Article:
Updated: May 6
The beginning of my first and only blessing of motherhood was a rocky one. My daughter was born with multiple food allergies and her first months were filled with bouts of tears and pain. Needless to say, in her first year she was unable to express herself. Because of that, I was very careful to monitor her for disturbances of any kind for fear that it might be the beginning of a new reaction.
It was in this attentive period that I began to notice some unusual behavior. I would often catch her staring upward, moving her eyes across the room intently at nothing but space. When I would try to win back her attention, she ignored me and continued her random gazing. Despite this, she was normal in so many ways. She would laugh, fuss, and play like any other baby, but she would often return to an intent fixation on dead space.
It was such a persistent and unusual behavior that even my own mother would frequently point it out with a worrying look. I remember one instance in particular. We had gone shopping together and my daughter spent an entire 45 minutes leaned back in the cart. Her neck was at such and angle, we were surprised pain didn’t keep her from maintaining the position. All the while, she smiled and starting at the ceiling. I knew exactly what my mother was thinking. A friend of ours had an older son, who in his early years went from a healthy, thriving baby to a severely disabled child. It didn't quite fit though. Everything else was normal. She was hitting all of her milestones, however, whenever she began her gazing, there was no getting her attention, no intervening with whatever she was experiencing. In those moments she seemed detached and it was worrying. Months pass by in this way. I got used to these moments, however, I’d be lying if I said there wasn’t always an awareness of it gnawing in the back of my mind. Then finally, came the moment of understanding. My daughter was at the age where she was just beginning to say her first few words and conveying herself more clearly through actions. I had finished feeding her and was holding her in my arms. I was hoping she would doze off, but then one of these ‘episodes’ began. She stared off into what I saw as empty space, giggling at absolutely nothing. Her head began to loll backwards in my arms. She followed the vacant air across the ceiling back and forth slowly with a silly grin on her face. She was so clearly laughing at nothing. I found it unsettling. Then came the epiphany. After a few minutes of lolling and laughing, she lifted her little arm upward, extended her fingers straight and then closed them on the palm of her hand. Repetitively. The way a baby does when they first begin to wave. Then she spoke, “Bye-bye. Bye-bye. Bye-bye.” with a huge smile on her face. It was in that moment I understood what had been going on for so long. At that moment, I was faced with a mixture of fear, relief and awe.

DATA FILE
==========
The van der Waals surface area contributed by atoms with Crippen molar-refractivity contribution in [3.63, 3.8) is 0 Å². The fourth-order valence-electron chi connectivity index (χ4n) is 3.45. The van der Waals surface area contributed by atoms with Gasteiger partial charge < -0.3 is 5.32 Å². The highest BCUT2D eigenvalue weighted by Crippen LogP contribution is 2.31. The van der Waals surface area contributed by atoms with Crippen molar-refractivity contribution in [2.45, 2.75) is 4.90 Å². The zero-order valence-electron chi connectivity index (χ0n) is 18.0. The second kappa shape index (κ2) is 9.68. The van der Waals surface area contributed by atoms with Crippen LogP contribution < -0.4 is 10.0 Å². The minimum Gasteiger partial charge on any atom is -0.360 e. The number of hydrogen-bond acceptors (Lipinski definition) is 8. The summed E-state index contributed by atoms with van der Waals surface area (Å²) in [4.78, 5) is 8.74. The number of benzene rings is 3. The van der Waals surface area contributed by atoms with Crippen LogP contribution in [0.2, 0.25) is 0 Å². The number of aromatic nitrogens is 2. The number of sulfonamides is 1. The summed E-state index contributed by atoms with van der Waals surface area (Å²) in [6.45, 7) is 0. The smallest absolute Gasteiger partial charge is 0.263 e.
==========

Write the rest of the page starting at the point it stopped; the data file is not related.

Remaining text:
Fear because it is a mother’s first instinct to want to protect her child. That included screening who their child is exposed to, but what happens when you can’t even see who is interacting with your baby? After the initial fear, I realized it was irrelevant, because whomever it was, made her laugh and smile. Never once was she crying or afraid. I could not tell you for sure whom she was talking to all those times, but I believe it was an angel. It certainly was not anyone who wanted to hurt or scare her and I took comfort in that.
On the heels of fear was relief that this was not an indication of a physical ailment (although, many years later, I have come to understand those with certain types of ‘disabilities’ to be very spiritual and in tune beings, many times operating from a place that does not allow them to express themselves the way most others do).
Finally, I was in awe of the amazing creature I held in my hands. In that moment, I accepted that the most important thing I could do was support her and be understanding of her experiences as she grew, regardless if I could perceive them or not.
Most importantly, this was the first in a series of events over the years that had led me to respect a young child as an old soul. It taught me to be quiet and listen to children because so many of them are speaking to you on a soul level, but as adults we are dismissive. We believe we know better and that the majority of what they contribute to the conversation is inexperience or imagination. Believe me when I tell you that it is often not so.
The world spends an abundance of time and energy telling us what to think, how to act and what our expectations for life ought to be. The next time you encounter a child who gives you advice or support, I dare you to take it. Children are so receptive, they still have an understanding that they are not physical beings having a spiritual experience, but rather spiritual beings having a physical experience. The next time you see a child doing something out of the ordinary or thinking in an unusual way, sit back, observe and allow, because they just might be on to something you don’t know about yet.